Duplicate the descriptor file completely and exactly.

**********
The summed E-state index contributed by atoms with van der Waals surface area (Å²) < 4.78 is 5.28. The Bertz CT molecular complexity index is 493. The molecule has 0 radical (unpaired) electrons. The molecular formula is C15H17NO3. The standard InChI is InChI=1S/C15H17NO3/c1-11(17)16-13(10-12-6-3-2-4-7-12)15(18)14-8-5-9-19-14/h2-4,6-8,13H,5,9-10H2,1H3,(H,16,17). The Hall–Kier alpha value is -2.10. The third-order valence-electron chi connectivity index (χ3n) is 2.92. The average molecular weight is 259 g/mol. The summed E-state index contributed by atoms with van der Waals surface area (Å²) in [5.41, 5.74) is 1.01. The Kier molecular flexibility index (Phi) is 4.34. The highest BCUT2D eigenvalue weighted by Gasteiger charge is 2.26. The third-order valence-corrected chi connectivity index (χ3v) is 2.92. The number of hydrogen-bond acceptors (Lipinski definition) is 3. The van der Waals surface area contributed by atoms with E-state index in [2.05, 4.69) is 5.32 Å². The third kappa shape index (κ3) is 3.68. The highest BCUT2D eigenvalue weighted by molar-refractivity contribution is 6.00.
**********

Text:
The summed E-state index contributed by atoms with van der Waals surface area (Å²) < 4.78 is 5.28. The Bertz CT molecular complexity index is 493. The molecule has 0 radical (unpaired) electrons. The molecular formula is C15H17NO3. The standard InChI is InChI=1S/C15H17NO3/c1-11(17)16-13(10-12-6-3-2-4-7-12)15(18)14-8-5-9-19-14/h2-4,6-8,13H,5,9-10H2,1H3,(H,16,17). The Hall–Kier alpha value is -2.10. The third-order valence-electron chi connectivity index (χ3n) is 2.92. The average molecular weight is 259 g/mol. The summed E-state index contributed by atoms with van der Waals surface area (Å²) in [5.41, 5.74) is 1.01. The Kier molecular flexibility index (Phi) is 4.34. The highest BCUT2D eigenvalue weighted by Gasteiger charge is 2.26. The third-order valence-corrected chi connectivity index (χ3v) is 2.92. The number of hydrogen-bond acceptors (Lipinski definition) is 3. The van der Waals surface area contributed by atoms with E-state index in [2.05, 4.69) is 5.32 Å². The third kappa shape index (κ3) is 3.68. The highest BCUT2D eigenvalue weighted by molar-refractivity contribution is 6.00.